President Donald Trump has had a tumultuous final year of his term, finding some of the greatest achievements and most devastating losses of his presidency. Here’s a look back on the biggest Trump moments of 2020.
The Democratic Party’s dogged attempt to impeach and remove Trump from office set the tone for 2020. Just as Trump had shed accusations of Russia collusion, new allegations regarding his relations with Ukraine reared their head.
While Democrats successfully impeaching Trump in the House may appear to be a loss, his acquittal in the Republican-held Senate was a foregone conclusion. Polling at the time also showed that Trump saw the highest approval rating of his presidency — 49 percent — in the midst of the impeachment trial in the Senate.
Television ratings from the impeachment trial also indicate that Americans simply didn’t care enough about the event to watch it. While major networks typically get 11 millions sets of eyeballs in a given day, they saw just 4 million for the Democrats’ opening arguments in the Senate, according to NBC News.
Loss: The Coronavirus Pandemic
While the worthiness of Trump’s response to COVID-19 is up for debate, it is undeniable that the pandemic has been a devastating loss for his presidency.
Heading into 2020, Trump was riding a roaring economy, the end of the Trump-Russia allegations and an unpopular impeachment attempt. Then the pandemic came and killed more than 300,000 Americans.
Polls from October showed that nearly 60 percent of Americans disapproved of trump’s handling of COVID-19 and just 37 percent approved.
The negative sentiment came partly thanks to Trump’s own flip-flops on the pandemic, arguing in the earliest days that the disease would just “disappear.”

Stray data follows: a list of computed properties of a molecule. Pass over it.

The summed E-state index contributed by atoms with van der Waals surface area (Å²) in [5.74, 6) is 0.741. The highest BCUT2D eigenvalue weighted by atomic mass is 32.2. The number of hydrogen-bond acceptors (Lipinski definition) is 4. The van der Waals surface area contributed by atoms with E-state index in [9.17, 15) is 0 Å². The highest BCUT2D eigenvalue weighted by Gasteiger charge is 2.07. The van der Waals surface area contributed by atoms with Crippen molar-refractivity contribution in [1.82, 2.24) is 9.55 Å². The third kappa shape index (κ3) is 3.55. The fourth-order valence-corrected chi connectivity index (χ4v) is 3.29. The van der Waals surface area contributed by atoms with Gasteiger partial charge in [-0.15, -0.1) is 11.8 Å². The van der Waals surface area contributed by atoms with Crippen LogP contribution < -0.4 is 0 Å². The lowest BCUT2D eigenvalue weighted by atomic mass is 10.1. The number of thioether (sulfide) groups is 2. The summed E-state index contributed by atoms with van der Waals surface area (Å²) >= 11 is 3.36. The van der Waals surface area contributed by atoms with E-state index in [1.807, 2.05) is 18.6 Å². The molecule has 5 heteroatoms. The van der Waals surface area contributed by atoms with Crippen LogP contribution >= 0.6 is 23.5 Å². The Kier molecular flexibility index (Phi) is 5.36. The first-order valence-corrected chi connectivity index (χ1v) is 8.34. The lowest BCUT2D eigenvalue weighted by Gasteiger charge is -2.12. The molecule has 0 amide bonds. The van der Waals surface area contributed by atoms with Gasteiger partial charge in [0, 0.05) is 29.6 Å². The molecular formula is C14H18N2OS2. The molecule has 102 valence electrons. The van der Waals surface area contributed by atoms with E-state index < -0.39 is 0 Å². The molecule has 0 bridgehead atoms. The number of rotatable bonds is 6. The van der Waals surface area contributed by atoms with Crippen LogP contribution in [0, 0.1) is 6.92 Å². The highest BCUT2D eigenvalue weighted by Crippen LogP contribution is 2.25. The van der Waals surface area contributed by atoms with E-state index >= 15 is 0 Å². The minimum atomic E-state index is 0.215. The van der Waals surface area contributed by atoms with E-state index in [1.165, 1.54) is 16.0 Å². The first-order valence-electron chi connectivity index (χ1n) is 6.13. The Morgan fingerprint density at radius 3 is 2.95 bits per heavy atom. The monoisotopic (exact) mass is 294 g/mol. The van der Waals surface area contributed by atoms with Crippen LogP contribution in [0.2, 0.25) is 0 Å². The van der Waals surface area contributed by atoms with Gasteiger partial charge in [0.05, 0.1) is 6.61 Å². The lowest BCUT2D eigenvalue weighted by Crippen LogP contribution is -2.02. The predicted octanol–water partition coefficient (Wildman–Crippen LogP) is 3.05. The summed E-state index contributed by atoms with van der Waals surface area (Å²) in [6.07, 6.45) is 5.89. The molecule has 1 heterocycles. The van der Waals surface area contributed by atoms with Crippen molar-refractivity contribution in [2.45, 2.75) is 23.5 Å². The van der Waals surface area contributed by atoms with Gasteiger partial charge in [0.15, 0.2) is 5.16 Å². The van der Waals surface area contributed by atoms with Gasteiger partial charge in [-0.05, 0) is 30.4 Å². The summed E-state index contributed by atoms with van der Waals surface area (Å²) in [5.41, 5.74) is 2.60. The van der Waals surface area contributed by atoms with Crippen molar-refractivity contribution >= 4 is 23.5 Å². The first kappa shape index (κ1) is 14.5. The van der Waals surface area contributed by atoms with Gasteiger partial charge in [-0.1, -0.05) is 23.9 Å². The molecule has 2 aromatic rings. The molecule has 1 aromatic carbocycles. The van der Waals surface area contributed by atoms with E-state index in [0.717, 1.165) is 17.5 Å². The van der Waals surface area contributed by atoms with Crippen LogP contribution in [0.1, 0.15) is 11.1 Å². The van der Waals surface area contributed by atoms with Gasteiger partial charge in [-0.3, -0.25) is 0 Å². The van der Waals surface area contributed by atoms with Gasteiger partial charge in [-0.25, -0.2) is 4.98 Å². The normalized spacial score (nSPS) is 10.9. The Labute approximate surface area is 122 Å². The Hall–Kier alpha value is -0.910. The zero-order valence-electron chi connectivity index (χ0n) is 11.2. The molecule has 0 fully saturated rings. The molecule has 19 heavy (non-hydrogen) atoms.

Win: Operation Warp Speed
Trump’s public comments and tweets about the coronavirus pandemic may be unpopular, but his administration’s push for a vaccine has been undeniably successful.
Operation Warp Speed (OWS) is the program Trump and his coronavirus task force used to partner the public and private sectors to boost the development and distribution of a vaccine. Vaccines typically take years or even decades to develop, but Pfizer and Moderna’s vaccines were developed in less than 11 months.
That speed beats even Dr. Anthony Fauci’s prediction of 18 months, and the vaccine has forced even Trump’s greatest critics to admit the success. President-Elect Joe Biden begrudgingly said Trump deserves “some credit” for OWS on December 21.
Loss: George Floyd Riots
While Trump sought to capitalize on widespread unrest by planting his campaign on a law-and-order message, polling shows it didn’t move the needle much.
While support for Black Lives Matter first surged and then plummeted as the violence went on, Americans generally did not support Trump’s push to deploy federal troops to hot spots of unrest. The move was unpopular even among members of his administration, with then-Defense Secretary Mark Esper publicly breaking with the president.
“The option to use active duty forces in a law enforcement role should only be used as a matter of last resort, and only in the most urgent and dire of situations. We are not in one of those situations now. I do not support invoking the Insurrection Act,” Esper said in June.
Trump’s feud with Esper is believed to have played a large roll in Trump’s ultimate decision to fire him in November.
Win: Abraham Accords
Even as the pandemic and widespread social unrest absorbed the attention of most Americans, the Trump administration was quietly achieving something every president in decades has dreamed of: true progress toward peace in the Middle East.
The Abraham Accords that Trump and his administration brokered saw Arab Islamic states like the United Arab Emirates and Bahrain open diplomatic relations with the Jewish state of Israel. The administration says it expects several other Arab states to join the accords, including the regional giant Saudi Arabia. (RELATED First Commercial Flight Between Israel And UAE To Take Off Monday)
The Trump administration also brokered a peace agreement with the Taliban in February to begin the withdrawal of U.S. troops from both Iraq and Afghanistan, something Americans have overwhelmingly supported for years.
While the withdrawal got off to a slow start, the U.S. military is set to reduce total troop presence in the two countries to 2,500 by mid-January.